Things Fall Apart
Chinua Achebe
Contributed by Jack Shields
Chapter 10

This chapter is dedicated to the description of the public trial in the Igbo society. At a social event in one of the village gatherings, the elders sit on their stools while the other men stand behind them. The women stand slightly away from the men, looking on. A line of nine stools shows the presence of the nine egwugwu, who speak to the spirits of their ancestors. Two small groups of men remain at a distance, and they keep looking at the empty stools. The two sides of the family engaged in the dispute, and members of the public watch on as they wait for the hearing that is to be officiated by the costumed egwugwu, who at last show up from their close-by house with incredible flourish and service. As the egwugwu approach the stools, Okonkwo's wives see that the second egwugwu strolls with the springy walking style of Okonkwo and they also take note that Okonkwo is not seated among the elders, however, they say nothing concerning this strange turn of events.

The egwugwu entertain the case of Uzowulu, who asserts that his in-laws took his wife Mgbafo from his home, and as a result, he demands a return of the bride price from them. Odukwe, Mgbafo's brother, does not deny Uzowulu's charges. He asserts that his family took Mgbafo to save her from the everyday battery by Uzowulu, and he says that she will come back to her husband when the man promises never to beat her again.

After the egwugwu retreat to consult with each other, their leader, Evil Forest, comes back with a decision: He commands Uzowulu to take wine to his in-laws and ask his wife to return home with him. Evil Forest additionally reminds the husband that beating his wife is not brave. Evil Forest at that point teaches Odukwe to acknowledge his brother-in-law's offer and let Mgbafo come back home. After the issue is settled, one village elder is heard saying that he is wondering the reasons that could have allowed such a minor dispute to arrive before them. An elder advises him that Uzowulu does not acknowledge any command unless it originates from the egwugwu.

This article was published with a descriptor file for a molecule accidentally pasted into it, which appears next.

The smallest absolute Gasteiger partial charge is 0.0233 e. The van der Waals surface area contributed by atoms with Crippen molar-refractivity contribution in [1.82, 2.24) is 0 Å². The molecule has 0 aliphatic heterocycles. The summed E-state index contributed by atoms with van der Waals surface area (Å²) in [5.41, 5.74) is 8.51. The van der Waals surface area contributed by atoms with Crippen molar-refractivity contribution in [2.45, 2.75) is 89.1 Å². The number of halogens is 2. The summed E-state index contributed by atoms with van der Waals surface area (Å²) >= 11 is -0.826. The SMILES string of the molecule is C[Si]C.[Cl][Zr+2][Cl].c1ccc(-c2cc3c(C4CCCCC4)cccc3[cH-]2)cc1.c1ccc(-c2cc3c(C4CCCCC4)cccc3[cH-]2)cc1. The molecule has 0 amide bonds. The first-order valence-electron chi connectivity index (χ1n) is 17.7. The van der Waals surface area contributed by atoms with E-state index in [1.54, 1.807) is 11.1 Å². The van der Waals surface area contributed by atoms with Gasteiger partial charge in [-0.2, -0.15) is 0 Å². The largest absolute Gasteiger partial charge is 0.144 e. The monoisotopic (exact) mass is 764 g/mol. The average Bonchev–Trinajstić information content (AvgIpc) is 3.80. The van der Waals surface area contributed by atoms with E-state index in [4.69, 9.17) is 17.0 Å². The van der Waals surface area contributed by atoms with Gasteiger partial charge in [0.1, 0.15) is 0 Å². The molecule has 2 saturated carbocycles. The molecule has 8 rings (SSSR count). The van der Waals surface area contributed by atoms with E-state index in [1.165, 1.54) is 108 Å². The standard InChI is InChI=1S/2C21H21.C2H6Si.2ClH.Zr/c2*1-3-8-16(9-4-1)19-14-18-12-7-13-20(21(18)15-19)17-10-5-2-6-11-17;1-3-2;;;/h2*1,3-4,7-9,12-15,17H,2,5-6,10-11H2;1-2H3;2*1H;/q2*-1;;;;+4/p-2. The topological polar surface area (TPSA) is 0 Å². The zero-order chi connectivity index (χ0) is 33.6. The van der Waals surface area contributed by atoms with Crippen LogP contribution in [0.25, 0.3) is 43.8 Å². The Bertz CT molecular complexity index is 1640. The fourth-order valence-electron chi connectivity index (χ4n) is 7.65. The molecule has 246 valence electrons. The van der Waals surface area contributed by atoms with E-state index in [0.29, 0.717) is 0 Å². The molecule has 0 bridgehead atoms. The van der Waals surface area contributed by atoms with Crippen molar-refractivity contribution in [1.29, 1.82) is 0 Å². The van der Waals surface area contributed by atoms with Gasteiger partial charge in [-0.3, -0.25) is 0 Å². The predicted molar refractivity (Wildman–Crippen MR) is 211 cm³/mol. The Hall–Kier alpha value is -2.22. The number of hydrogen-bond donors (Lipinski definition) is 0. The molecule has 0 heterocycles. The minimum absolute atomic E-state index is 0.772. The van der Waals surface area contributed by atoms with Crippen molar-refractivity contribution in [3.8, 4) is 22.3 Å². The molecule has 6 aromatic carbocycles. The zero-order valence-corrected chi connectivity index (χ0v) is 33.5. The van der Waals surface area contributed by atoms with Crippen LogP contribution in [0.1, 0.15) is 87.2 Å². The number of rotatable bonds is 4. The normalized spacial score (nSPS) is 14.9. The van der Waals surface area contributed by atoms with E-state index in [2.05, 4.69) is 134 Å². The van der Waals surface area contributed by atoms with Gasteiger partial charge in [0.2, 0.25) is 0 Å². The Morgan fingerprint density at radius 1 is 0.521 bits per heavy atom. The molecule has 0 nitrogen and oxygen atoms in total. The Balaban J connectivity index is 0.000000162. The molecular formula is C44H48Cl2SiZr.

The writer gives a perspective of the Igbo legal framework with its similarities to Western practices. In the trial of Uzowulu versus his wife's family, the two sides present their cases to the ruling class in society, the egwugwu. The nine egwugwu speak on behalf of the nine villages of Umuofia, and every village has one egwugwu as its representative. Okonkwo has clearly ascended to an elevated position of village eldership if it is true that he is the new egwugwu representing his village.

The egwugwu is similar to a jury presided over by a foreman or judge. For instance, after retiring for deliberations with the eight egwugwu, the foreman/judge comes back with a decision that must be obeyed. People are permitted to watch the procedures inside the boundaries social groups such as men, women and the elders in different groups.

The subject for the consideration of the egwugwu, abusive behavior at home, is a prominent one today, however, the manner by which the community perceives Uzowulu beating his wife is not in line with the present values. The decision is a direct indication that there is a widespread disregard for the rights of women by the Igbo men. After hearing the case, the egwugwu command Mgbafo to go to Uzowulu if he comes back asking her to go back with him; they remind Uzowulu that beating a woman is not a show of being brave or demonstration of being masculine. The primary contention with the ruling is that it feels that the humiliation that Uzowulu will get when he goes to beg his wife is a sufficient punishment. That shows lack of dignity and respect for women in the Igbo society.

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